Jobs outlines Apple's position on Flash

Basically "we think it's crap".

Steve Jobs has written an open letter explaining why Apple's mobile products don't support Flash, and while he conceded that there are lots of Flash games out there that we're being denied on our iPhones and iPads, he said the App Store more than makes up for it.

"Another Adobe claim is that Apple devices cannot play Flash games. This is true," he wrote at one point. "Fortunately, there are over 50,000 games and entertainment titles on the App Store, and many of them are free."

The letter set out the Apple CEO's "thoughts on Flash", citing six major objections to the ubiquitous Adobe platform. "By almost any definition, Flash is a closed system," Jobs began, which is bound to annoy software developers who have similar objections to Apple's platforms.

But Jobs had an answer to that. "Though the operating system for the iPhone, iPod and iPad is proprietary, we strongly believe that all standards pertaining to the web should be open," he wrote. "Rather than use Flash, Apple has adopted HTML5, CSS and JavaScript - all open standards."

Jobs also disputed Adobe's claim that denying users Flash access means they miss loads of video content. "iPhone, iPod and iPad users aren't missing much video," he said, talking up the mobile devices' YouTube implementation and listing off content providers.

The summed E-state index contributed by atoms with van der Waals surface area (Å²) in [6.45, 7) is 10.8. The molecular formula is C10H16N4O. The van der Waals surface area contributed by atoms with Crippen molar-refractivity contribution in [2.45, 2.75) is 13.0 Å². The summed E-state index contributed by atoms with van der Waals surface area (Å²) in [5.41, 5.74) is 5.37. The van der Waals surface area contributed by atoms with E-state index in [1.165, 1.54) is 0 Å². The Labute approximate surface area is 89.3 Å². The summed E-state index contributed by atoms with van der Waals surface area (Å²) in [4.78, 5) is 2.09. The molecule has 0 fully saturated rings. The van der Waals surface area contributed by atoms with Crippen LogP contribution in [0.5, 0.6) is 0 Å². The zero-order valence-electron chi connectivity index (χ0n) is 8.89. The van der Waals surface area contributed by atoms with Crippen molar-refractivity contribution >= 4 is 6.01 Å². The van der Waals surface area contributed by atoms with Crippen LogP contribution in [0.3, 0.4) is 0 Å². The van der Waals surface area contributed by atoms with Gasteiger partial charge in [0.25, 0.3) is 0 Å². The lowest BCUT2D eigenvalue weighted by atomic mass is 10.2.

He also said Flash was unreliable, not secure and a bit shonky in general. "We also know first hand that Flash is the number one reason Macs crash," he wrote. "We have been working with Adobe to fix these problems, but they have persisted for several years now. We don’t want to reduce the reliability and security of our iPhones, iPods and iPads by adding Flash."

What's more, video playback through software-based Flash is too much of a drain on battery life compared to hardware decoders, Jobs argued, before adding that Flash is not suitable for multi-touch interfaces, having been designed for mouse pointers.

However, "the most important reason" for Apple's rejection of Flash is that Jobs doesn't want "a third-party layer of software [to] come between the platform and the developer" because it results in "sub-standard apps and hinders the enhancement and progress of the platform".

"We cannot be at the mercy of a third-party deciding if and when they will make our enhancements available to our developers," he concluded.

Adobe CEO Shantanu Narayen responded by telling the Wall Street Journal (thanks auntie) that Flash crashing Apple products was "to do with the Apple operating system".

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About the author

Tom Bramwell

Tom Bramwell

Contributor  |  tombramwell

Tom worked at Eurogamer from early 2000 to late 2014, including seven years as Editor-in-Chief.


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